Irimescu returned to Romania in 1933, and from 1937 he took part regularly at the exhibitions of Tinerimea Artistică (The Artistic Youth), a society founded in 1901 that included the most prominent Romanian artists; in 1938 he became an associate member of the society. Between 1940 and 1950 he was professor of sculpture at the Academy of Fine Arts in Iaşi, and from 1950 he was a professor at the Ion Andreescu Institute of Fine and Decorative Art in Cluj-Napoca.

His 1956 participation to the Biannual Exhibition in Venice (with 15 works in the Romanian pavilion) was followed by another in 1961 to a contemporary sculpture exhibition at the Musée Rodin in Paris. In 1964 he was named professor of sculpture at the Nicolae Grigorescu Institute of Plastic Arts in Bucharest, where he was a close friend of painter Corneliu Baba. He eventually became the head of the sculpture department at the Institute.

Between 1978 and 1989 he was the president of the Romanian Union of Plastic Artists. He received the title of 'Doctor honoris causa' from the Universities of Iaşi and Cluj and was also named 'Master Emeritus of the People' (1964). His works have been exhibited around the world (Paris, Moscow, Belgrade, Budapest, Istanbul, Warsaw, Rome, Prague, Oslo, Tokyo, etc). Ion Irimescu was member of the Romanian Academy. In 2001 he was awarded the Prize of Excellence for Romanian Culture. In 2003, upon becoming a centenarian, he was distinguished with a remarkable celebration by the Romanian Academy and Romanian Ministry of Culture. General School No. 2 in his native city (where Mihail Sadoveanu had studied) was renamed in his honor. The Center for Study and Creation in Fălticeni also bears his name.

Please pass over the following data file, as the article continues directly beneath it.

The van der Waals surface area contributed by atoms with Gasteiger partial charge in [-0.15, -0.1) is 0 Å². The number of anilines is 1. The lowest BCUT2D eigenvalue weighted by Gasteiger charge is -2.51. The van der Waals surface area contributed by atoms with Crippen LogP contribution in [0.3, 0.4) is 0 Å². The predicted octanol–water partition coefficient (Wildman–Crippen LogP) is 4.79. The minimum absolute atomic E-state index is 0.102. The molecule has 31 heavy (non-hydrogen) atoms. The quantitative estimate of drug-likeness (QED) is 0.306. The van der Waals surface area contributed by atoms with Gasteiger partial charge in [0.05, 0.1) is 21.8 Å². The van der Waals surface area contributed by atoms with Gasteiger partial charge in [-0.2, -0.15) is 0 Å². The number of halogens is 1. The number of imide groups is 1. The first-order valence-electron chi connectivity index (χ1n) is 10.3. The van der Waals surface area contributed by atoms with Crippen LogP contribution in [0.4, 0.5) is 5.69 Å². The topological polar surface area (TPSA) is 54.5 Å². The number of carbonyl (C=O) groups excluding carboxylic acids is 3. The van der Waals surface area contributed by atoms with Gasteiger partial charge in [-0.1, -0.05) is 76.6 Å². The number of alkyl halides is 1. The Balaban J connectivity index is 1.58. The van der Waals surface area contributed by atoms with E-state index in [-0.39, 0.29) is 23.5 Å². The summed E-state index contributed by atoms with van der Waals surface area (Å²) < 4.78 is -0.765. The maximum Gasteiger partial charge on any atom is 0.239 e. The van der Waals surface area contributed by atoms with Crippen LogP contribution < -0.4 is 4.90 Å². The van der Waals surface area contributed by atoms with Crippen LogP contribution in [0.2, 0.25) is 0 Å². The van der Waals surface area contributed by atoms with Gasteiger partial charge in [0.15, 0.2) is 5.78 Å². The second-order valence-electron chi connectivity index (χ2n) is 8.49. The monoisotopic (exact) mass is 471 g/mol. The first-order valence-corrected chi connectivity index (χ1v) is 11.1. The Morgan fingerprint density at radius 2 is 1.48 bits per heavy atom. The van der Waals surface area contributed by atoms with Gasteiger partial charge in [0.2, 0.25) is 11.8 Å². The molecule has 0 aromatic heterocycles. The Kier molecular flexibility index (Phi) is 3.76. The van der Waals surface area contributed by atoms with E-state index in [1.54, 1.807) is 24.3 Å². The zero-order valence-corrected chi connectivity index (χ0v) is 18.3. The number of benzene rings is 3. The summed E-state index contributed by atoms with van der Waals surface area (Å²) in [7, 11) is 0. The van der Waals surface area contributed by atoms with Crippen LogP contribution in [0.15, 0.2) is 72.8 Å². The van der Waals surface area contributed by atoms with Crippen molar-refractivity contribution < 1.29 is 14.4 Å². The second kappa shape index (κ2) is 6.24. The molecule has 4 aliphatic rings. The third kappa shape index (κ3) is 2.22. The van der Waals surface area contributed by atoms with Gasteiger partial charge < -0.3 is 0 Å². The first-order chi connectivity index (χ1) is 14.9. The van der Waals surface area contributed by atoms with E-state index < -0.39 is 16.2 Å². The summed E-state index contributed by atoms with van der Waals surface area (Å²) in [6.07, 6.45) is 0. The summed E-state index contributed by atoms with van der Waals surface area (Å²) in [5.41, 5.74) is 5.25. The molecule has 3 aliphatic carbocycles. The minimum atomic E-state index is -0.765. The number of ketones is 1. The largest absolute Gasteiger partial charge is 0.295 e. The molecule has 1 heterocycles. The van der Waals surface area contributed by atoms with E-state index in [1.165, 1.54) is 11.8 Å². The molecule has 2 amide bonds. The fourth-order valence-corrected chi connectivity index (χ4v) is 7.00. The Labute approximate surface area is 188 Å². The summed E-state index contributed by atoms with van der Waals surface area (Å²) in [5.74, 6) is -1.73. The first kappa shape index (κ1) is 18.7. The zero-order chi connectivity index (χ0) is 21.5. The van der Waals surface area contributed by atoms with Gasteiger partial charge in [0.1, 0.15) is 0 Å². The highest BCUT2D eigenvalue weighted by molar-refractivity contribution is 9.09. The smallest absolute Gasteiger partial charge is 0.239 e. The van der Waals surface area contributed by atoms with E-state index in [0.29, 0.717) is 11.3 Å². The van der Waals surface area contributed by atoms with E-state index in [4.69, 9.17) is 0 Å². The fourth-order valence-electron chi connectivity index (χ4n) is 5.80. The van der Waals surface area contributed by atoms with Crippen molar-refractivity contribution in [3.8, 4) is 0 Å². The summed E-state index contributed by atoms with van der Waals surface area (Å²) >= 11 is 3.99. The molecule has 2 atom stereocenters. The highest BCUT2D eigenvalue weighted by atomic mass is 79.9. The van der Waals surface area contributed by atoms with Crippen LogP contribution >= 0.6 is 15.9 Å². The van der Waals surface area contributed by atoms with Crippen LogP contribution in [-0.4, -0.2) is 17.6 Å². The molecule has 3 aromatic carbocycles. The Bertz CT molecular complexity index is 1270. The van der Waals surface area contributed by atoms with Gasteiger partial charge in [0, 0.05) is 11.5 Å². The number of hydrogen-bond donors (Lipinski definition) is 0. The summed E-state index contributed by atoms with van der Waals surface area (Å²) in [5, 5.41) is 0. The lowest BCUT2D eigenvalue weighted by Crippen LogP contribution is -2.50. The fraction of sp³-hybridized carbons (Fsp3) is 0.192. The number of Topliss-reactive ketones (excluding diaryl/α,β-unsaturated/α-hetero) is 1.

Irimescu became well known not only for his large- and small-scale portrait busts, but also for the neutral stance that he took as an 'official' artist during the years of communist domination. Although he was able to adapt to the forcefully imposed requirements of Socialist Realism, he responded to its abolition by a new creative phase, in which he developed a vegetal morphology inspired by his own calligraphic drawings and the malleability of ceramics. Although Irimescu produced many sculptures in stone, conceived for and erected in public spaces, he concentrated more on modeling and on small-scale sculptures.

In 1975 a museum was established in Fălticeni with a substantial donation from the artist. The museum building is a historic monument, dating from the middle of the 19th century and had various destinations until 1974, when it was given to the art museum. In 1974 the sculptor Ion Irimescu took the initiative to establish the museum, at first as a department of the Town Museum and made some donations. Later the value of the collection grew, currently being the richest author collection, and in 1991 a museum emerged. It comprises the most representative works by the sculptor Ion Irimescu: 313 sculptures and 1000 drawings: portraits, compositions, monument project carried out in the rondebosse or altorelief technique, in gypsum, wood, terracotta, marble, bronze works of graphics especially donated to the museum by the author. The museum also includes the artist's personal library (1500 volumes).

From Wikipedia.
Images from www.plural-magazine.com, www.falticeni.ro, ro.wikipedia.org.

Ion Jalea

Ion Jalea (May 19, 1887, Casimcea - November 7, 1983, Bucharest) was a renowned Romanian sculptor.

In 1908, after finishing the Arts and Craftsmanship School, he entered the Belles-Arts Academy in Bucharest, where he studied with Professors sculptors Franz Storck and Dimitrie Paciurea. For accomplishing his studies, he went to Paris, at the Julian Academy, to become Bourdelle's apprentice. He was Grand Prize winner at the Paris Exhibition in 1937 and at the Barcelona Exhibition, and recipient of National Prize for Sculpture (1941) and State Prize (1957). In 1957 he became People's Artist. He was member of the Romanian Academy. From 1956 to 1968 he was acting president of the Artists' Union, to become then Honorary President of the same Union.